The EU foreign policy chief held a talk on Wednesday with the US secretary of state on the future of transatlantic relations and the new security pact between the US, UK, and Australia.
Josep Borrell and Antony Blinken met on the margins of the UN General Assembly in New York to discuss affairs of the transatlantic agenda and recent international developments, Borrell’s office said in a statement.
The top diplomats welcomed the recent announcement by US President Joe Biden and French President Emmanuel Macron, saying that it helps “clarify the situation” over a multibillion submarine deal between France and Australia that the latter canceled shortly after announcing a new security pact between the US, UK, and Australia.
According to the statement, Borrell and Blinken “reaffirmed the strong alliance between the United States and the EU” and their intention to cooperate on global challenges, including stability in the Indo-Pacific region.
They underlined the relevance of EU defense efforts, which will also contribute to a stronger NATO, while Borrell stressed that the bloc should launch a comprehensive and structured dialogue on security and defense.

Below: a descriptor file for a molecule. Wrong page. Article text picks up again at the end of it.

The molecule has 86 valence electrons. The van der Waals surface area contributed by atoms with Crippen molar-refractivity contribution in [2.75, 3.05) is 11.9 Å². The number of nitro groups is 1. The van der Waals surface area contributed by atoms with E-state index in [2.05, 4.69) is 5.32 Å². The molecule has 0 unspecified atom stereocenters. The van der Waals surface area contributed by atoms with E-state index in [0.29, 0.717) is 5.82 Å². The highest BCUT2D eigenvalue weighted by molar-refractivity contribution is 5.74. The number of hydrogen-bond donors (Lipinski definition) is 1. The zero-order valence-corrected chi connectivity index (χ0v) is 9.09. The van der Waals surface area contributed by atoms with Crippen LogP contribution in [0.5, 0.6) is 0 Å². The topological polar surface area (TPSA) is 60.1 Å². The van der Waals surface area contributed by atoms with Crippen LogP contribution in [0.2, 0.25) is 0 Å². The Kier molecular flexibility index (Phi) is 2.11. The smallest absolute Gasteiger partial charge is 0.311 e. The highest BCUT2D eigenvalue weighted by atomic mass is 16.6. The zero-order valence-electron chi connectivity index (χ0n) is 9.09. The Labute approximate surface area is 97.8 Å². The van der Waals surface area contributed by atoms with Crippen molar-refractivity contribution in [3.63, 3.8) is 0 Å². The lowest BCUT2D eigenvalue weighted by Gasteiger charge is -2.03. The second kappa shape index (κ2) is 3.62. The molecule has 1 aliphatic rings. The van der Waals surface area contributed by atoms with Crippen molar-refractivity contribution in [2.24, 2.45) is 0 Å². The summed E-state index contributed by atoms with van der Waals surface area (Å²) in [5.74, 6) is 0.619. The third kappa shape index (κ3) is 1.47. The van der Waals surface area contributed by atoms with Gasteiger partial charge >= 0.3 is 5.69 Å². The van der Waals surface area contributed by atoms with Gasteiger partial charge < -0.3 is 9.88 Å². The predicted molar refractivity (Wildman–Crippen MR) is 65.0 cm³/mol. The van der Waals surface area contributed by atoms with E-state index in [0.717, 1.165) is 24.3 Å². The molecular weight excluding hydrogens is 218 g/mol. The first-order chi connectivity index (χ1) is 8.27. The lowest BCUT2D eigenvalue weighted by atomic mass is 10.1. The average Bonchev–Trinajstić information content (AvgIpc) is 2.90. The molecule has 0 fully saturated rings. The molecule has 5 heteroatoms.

They also discussed the situation in Afghanistan, the Iran nuclear deal, and Belgrade-Pristina dialogue.
Last week, Australia canceled a $66-billion submarine deal with France after the new Indo-Pacific security deal was unveiled by Biden, UK Prime Minister Boris Johnson, and Australian Prime Mİnister Scott Morrison.
Canberra said it would build nuclear-powered submarines with its partners from the AUKUS alliance instead of purchasing them from Paris.
France described the deal as a “stab in the back” and recalled its ambassadors from Canberra and Washington for consultations.
Biden and Macron issued a reconciliatory statement on Wednesday, promising open consultations between partners.